Another reason it’s cited as an important case is that a few other UFO reports were made in the weeks before and after this one in various parts of the province. But in fact, rather than strengthening the case, it dilutes and complicates it.

Continue Reading (or listen to the podcast) @ Skeptoid . . .

Debunked: Ozone Therapy  – Part 1

That Mitchell and Webb Look: Homeopathic A&E

Is Spontaneous Human Combustion Real?

Movie review: The Discovery – Has science proved the afterlife?

Solar Roadways generate ~10 CENTS per day!!

Top 10 Most Ridiculous Conspiracy Theories

Critical thinking is one for the history books

A critical analysis of archeology leads to rejection of astrology, conspiracies, etc.

By via Ars Technica

The world as a whole has become increasingly reliant on science to provide its technology and inform its policy. But rampant conspiracy theories, fake news, and pseudoscience like homeopathy show that the world could use a bit more of the organized skepticism that provides the foundation of science. For that reason, it has often been suggested that an expanded science education program would help cut down on the acceptance of nonsense.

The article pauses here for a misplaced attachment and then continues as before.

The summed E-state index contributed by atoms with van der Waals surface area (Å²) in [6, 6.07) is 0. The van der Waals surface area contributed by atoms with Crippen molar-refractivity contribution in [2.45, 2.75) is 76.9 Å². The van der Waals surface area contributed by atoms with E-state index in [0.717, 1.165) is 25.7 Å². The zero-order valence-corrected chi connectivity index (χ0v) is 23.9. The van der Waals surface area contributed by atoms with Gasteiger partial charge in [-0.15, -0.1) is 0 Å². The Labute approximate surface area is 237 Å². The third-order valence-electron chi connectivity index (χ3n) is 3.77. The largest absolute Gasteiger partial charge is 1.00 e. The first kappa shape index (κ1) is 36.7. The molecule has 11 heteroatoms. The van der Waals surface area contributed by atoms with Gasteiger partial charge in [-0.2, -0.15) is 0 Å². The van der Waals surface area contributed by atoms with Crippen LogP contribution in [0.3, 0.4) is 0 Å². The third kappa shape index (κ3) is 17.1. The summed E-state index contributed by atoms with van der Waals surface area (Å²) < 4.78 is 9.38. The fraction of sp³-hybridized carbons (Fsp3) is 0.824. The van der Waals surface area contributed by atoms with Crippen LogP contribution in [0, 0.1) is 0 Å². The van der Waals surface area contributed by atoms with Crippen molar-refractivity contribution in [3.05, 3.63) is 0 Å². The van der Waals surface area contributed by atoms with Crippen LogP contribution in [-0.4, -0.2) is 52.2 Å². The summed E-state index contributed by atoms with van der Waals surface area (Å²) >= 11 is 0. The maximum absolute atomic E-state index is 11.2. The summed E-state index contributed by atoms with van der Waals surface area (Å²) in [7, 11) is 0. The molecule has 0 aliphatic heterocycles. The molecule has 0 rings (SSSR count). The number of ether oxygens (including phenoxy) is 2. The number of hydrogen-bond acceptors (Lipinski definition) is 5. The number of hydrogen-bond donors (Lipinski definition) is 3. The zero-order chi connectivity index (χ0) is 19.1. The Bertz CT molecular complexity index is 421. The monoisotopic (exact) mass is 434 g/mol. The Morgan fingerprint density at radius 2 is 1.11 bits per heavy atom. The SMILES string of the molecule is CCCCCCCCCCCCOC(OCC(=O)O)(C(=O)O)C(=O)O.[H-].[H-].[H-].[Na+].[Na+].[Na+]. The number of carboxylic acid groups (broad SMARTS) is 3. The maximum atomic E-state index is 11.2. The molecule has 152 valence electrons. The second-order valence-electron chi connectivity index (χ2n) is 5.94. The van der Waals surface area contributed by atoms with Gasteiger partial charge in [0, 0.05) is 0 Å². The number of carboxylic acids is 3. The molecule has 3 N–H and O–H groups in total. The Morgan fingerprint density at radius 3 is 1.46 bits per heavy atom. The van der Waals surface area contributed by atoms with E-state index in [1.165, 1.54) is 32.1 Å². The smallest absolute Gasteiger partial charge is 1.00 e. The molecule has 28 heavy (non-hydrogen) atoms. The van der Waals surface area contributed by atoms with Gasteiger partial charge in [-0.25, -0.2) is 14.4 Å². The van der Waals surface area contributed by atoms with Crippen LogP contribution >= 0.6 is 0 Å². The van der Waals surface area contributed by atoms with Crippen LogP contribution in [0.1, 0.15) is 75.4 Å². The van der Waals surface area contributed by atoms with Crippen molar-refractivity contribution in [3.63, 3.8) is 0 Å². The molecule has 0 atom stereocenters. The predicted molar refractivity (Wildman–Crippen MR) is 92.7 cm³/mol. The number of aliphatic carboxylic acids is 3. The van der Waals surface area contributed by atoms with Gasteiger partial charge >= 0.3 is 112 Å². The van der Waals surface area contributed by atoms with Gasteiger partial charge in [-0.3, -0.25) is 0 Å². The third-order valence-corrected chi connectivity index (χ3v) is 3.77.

But a study done with undergrads at North Carolina State University suggests that a class on scientific research methods doesn’t do much good. Instead, a class dedicated to critical analysis of nonsense in archeology was far more effective at getting students to reject a variety of pseudoscience and conspiracy theories. And it worked even better when the students got their own debunking project.

The study, done by Anne Collins McLaughlin and Alicia McGill, lumps together things like belief in astrology, conspiracy theories, and ancient aliens, calling them “epistemically unwarranted.” Surveys show they’re widely popular; nearly half the US population thinks astrology is either somewhat or very scientific, and the number has gone up over time.

You might think that education, especially in the sciences, could help reverse this trend, but McLaughlin and McGill have some depressing news for you. Rejection of epistemically unwarranted ideas doesn’t correlate with scientific knowledge, and college students tend to have as much trouble coming to grips with reality as anyone else.